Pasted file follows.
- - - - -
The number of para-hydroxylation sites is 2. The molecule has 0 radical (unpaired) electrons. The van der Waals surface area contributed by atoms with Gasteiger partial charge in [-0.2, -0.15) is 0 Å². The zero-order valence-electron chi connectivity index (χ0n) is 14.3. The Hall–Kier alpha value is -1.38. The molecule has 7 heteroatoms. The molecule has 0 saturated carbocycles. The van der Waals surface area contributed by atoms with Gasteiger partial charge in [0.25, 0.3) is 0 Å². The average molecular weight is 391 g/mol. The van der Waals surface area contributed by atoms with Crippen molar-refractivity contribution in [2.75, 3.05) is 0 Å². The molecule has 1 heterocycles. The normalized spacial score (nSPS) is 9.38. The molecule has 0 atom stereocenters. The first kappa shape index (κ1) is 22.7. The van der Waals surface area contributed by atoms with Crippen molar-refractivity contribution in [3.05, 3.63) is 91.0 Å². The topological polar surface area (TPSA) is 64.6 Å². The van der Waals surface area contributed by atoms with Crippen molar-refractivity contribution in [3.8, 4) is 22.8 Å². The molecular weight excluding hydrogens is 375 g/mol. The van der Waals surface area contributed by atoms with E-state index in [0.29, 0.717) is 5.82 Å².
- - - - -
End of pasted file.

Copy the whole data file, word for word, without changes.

The number of para-hydroxylation sites is 2. The molecule has 0 radical (unpaired) electrons. The van der Waals surface area contributed by atoms with Gasteiger partial charge in [-0.2, -0.15) is 0 Å². The zero-order valence-electron chi connectivity index (χ0n) is 14.3. The Hall–Kier alpha value is -1.38. The molecule has 7 heteroatoms. The molecule has 0 saturated carbocycles. The van der Waals surface area contributed by atoms with Gasteiger partial charge in [0.25, 0.3) is 0 Å². The average molecular weight is 391 g/mol. The van der Waals surface area contributed by atoms with Crippen molar-refractivity contribution in [2.75, 3.05) is 0 Å². The molecule has 1 heterocycles. The normalized spacial score (nSPS) is 9.38. The molecule has 0 atom stereocenters. The first kappa shape index (κ1) is 22.7. The van der Waals surface area contributed by atoms with Crippen molar-refractivity contribution in [3.05, 3.63) is 91.0 Å². The topological polar surface area (TPSA) is 64.6 Å². The van der Waals surface area contributed by atoms with Crippen molar-refractivity contribution in [3.8, 4) is 22.8 Å². The molecular weight excluding hydrogens is 375 g/mol. The van der Waals surface area contributed by atoms with E-state index in [0.29, 0.717) is 5.82 Å².